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**Structure and analytical solutions of orbits in axially symmetric space-times**The structure of solutions of the geodesic equations in general axially symmetric space-times can be very complex and differs significantly from the plane conic sections of Newtonian gravity. Each space-time exhibits an individual set of geodesics which allows to conclude from the observation of orbits on the physical properties of the underlying space-time. The complete set of solutions of the geodesic equation in a given space-time can be studied most conveniently by using analytical methods. In the case of type D space-times with separable Hamilton-Jacobi equation the analytical solutions can be constructed in terms of elliptic or the more general hyperelliptic functions. In this talk the structure of orbits and the construction of analytical solutions will be exemplified in some type D space-times.

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James M. Nester (Chung-li, Taiwan)

We briefly review the fundamentals of the Poincare gauge theory of gravity (PG), the steps that led to the identification of the PG theory having two good dynamical torsion modes of spin 0, and the development of the most general model with these two dynamical modes. Then some cosmological models are used to explore the dynamics of these spin zero modes.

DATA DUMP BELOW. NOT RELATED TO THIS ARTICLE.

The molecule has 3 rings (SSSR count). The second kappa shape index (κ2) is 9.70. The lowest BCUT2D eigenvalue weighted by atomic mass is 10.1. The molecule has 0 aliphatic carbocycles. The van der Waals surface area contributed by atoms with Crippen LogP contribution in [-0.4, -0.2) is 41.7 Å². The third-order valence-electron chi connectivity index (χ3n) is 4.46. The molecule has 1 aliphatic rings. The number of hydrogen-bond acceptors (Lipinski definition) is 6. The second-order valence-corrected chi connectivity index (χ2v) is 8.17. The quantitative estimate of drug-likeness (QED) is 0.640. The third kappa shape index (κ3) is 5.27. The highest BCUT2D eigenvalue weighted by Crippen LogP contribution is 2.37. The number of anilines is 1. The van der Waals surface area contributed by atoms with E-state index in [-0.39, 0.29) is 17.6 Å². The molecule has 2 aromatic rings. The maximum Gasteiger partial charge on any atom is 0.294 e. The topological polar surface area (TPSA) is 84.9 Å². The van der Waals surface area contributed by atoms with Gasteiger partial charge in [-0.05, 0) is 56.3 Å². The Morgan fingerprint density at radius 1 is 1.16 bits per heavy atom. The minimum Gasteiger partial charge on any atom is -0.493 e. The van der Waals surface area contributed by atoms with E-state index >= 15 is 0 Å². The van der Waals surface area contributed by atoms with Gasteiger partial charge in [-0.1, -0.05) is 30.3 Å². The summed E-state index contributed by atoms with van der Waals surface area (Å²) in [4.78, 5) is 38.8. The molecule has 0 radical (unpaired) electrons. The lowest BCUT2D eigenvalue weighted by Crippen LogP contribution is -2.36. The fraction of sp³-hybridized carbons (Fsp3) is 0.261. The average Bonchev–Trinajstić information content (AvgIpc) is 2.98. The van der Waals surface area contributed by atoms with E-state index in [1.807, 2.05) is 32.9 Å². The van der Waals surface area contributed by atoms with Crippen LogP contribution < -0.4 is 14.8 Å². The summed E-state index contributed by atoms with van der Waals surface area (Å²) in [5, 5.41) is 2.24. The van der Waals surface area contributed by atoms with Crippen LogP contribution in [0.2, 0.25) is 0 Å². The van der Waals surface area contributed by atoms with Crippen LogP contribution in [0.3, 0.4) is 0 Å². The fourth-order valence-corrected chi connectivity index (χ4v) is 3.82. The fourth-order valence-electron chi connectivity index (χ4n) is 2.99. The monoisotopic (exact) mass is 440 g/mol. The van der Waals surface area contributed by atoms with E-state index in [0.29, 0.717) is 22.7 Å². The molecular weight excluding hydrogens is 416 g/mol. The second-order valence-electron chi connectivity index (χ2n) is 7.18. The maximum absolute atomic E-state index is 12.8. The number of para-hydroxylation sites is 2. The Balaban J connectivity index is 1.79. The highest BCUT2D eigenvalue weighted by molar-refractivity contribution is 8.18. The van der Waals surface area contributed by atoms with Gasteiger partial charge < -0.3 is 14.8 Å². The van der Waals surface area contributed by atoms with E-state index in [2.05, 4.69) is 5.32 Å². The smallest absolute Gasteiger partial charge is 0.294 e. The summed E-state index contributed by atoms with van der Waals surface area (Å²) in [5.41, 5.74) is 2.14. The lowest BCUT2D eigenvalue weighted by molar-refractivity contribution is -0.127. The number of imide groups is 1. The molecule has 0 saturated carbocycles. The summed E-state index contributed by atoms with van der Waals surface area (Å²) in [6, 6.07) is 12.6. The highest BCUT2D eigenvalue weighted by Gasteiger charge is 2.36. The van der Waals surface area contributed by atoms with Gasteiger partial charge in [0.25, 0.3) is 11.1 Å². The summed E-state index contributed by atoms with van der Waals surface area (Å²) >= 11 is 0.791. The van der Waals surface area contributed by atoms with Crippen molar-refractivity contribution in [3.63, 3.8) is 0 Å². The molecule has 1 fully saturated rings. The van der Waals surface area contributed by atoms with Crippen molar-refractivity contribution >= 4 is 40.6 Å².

Reference: Shie, Nester, and Yo, Phys. Rev. D

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**Good dynamical torsion modes of spin zero: some cosmological exploration**We briefly review the fundamentals of the Poincare gauge theory of gravity (PG), the steps that led to the identification of the PG theory having two good dynamical torsion modes of spin 0, and the development of the most general model with these two dynamical modes. Then some cosmological models are used to explore the dynamics of these spin zero modes.

Reference: Shie, Nester, and Yo, Phys. Rev. D

**78**, 023522 (2008) [arXiv:0805.3834].Close

André Großardt (Bremen)